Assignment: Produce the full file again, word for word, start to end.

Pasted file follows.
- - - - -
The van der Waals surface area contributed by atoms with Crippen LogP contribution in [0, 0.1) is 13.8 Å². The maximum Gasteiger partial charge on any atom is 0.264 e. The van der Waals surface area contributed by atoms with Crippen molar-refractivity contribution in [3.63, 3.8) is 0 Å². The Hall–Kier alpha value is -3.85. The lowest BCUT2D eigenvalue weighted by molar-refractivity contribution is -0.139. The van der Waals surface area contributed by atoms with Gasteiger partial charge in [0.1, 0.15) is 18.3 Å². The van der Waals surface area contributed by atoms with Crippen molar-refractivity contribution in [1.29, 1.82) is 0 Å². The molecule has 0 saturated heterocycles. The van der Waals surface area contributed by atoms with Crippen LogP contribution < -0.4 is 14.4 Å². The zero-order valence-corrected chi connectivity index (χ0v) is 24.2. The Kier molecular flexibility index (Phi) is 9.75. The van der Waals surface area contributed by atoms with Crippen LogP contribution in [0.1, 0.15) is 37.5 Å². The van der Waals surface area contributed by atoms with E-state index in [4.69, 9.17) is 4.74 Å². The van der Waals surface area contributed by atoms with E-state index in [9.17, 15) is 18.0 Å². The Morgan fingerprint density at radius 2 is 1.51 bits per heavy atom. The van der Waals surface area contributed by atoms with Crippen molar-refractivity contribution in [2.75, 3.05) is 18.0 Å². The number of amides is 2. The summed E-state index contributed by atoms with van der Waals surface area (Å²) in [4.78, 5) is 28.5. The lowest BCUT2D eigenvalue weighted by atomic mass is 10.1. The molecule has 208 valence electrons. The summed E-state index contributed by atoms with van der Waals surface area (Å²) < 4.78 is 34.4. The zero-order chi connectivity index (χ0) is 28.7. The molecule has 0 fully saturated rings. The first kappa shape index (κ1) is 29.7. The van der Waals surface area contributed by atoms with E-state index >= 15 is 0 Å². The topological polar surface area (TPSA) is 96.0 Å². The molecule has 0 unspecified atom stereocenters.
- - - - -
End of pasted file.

The van der Waals surface area contributed by atoms with Crippen LogP contribution in [0, 0.1) is 13.8 Å². The maximum Gasteiger partial charge on any atom is 0.264 e. The van der Waals surface area contributed by atoms with Crippen molar-refractivity contribution in [3.63, 3.8) is 0 Å². The Hall–Kier alpha value is -3.85. The lowest BCUT2D eigenvalue weighted by molar-refractivity contribution is -0.139. The van der Waals surface area contributed by atoms with Gasteiger partial charge in [0.1, 0.15) is 18.3 Å². The van der Waals surface area contributed by atoms with Crippen molar-refractivity contribution in [1.29, 1.82) is 0 Å². The molecule has 0 saturated heterocycles. The van der Waals surface area contributed by atoms with Crippen LogP contribution < -0.4 is 14.4 Å². The zero-order valence-corrected chi connectivity index (χ0v) is 24.2. The Kier molecular flexibility index (Phi) is 9.75. The van der Waals surface area contributed by atoms with Crippen LogP contribution in [0.1, 0.15) is 37.5 Å². The van der Waals surface area contributed by atoms with E-state index in [4.69, 9.17) is 4.74 Å². The van der Waals surface area contributed by atoms with E-state index in [9.17, 15) is 18.0 Å². The Morgan fingerprint density at radius 2 is 1.51 bits per heavy atom. The van der Waals surface area contributed by atoms with Crippen molar-refractivity contribution in [2.75, 3.05) is 18.0 Å². The number of amides is 2. The summed E-state index contributed by atoms with van der Waals surface area (Å²) in [4.78, 5) is 28.5. The lowest BCUT2D eigenvalue weighted by atomic mass is 10.1. The molecule has 208 valence electrons. The summed E-state index contributed by atoms with van der Waals surface area (Å²) < 4.78 is 34.4. The zero-order chi connectivity index (χ0) is 28.7. The molecule has 0 fully saturated rings. The first kappa shape index (κ1) is 29.7. The van der Waals surface area contributed by atoms with E-state index >= 15 is 0 Å². The topological polar surface area (TPSA) is 96.0 Å². The molecule has 0 unspecified atom stereocenters.